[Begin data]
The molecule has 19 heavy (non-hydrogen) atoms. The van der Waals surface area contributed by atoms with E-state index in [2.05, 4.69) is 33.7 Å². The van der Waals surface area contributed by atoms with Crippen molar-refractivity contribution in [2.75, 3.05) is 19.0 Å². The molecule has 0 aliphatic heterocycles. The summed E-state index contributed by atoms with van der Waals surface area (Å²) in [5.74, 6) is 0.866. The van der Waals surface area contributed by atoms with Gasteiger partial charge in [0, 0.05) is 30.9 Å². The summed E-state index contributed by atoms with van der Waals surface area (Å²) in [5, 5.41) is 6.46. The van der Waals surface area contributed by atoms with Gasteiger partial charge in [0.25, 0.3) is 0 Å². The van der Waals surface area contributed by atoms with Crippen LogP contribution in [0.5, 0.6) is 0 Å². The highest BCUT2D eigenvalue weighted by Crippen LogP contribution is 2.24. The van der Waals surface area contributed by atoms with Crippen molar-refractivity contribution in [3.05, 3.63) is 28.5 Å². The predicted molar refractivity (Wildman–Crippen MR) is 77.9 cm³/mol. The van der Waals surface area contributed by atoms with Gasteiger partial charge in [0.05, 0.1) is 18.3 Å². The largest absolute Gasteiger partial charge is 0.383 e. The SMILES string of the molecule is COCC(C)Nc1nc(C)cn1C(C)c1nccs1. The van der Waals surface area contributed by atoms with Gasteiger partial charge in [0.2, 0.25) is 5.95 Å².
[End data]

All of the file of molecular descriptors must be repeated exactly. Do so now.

The molecule has 19 heavy (non-hydrogen) atoms. The van der Waals surface area contributed by atoms with E-state index in [2.05, 4.69) is 33.7 Å². The van der Waals surface area contributed by atoms with Crippen molar-refractivity contribution in [2.75, 3.05) is 19.0 Å². The molecule has 0 aliphatic heterocycles. The summed E-state index contributed by atoms with van der Waals surface area (Å²) in [5.74, 6) is 0.866. The van der Waals surface area contributed by atoms with Gasteiger partial charge in [0, 0.05) is 30.9 Å². The summed E-state index contributed by atoms with van der Waals surface area (Å²) in [5, 5.41) is 6.46. The van der Waals surface area contributed by atoms with Gasteiger partial charge in [0.25, 0.3) is 0 Å². The van der Waals surface area contributed by atoms with Crippen LogP contribution in [0.5, 0.6) is 0 Å². The highest BCUT2D eigenvalue weighted by Crippen LogP contribution is 2.24. The van der Waals surface area contributed by atoms with Crippen molar-refractivity contribution in [3.05, 3.63) is 28.5 Å². The predicted molar refractivity (Wildman–Crippen MR) is 77.9 cm³/mol. The van der Waals surface area contributed by atoms with Gasteiger partial charge in [0.05, 0.1) is 18.3 Å². The largest absolute Gasteiger partial charge is 0.383 e. The SMILES string of the molecule is COCC(C)Nc1nc(C)cn1C(C)c1nccs1. The van der Waals surface area contributed by atoms with Gasteiger partial charge in [0.2, 0.25) is 5.95 Å².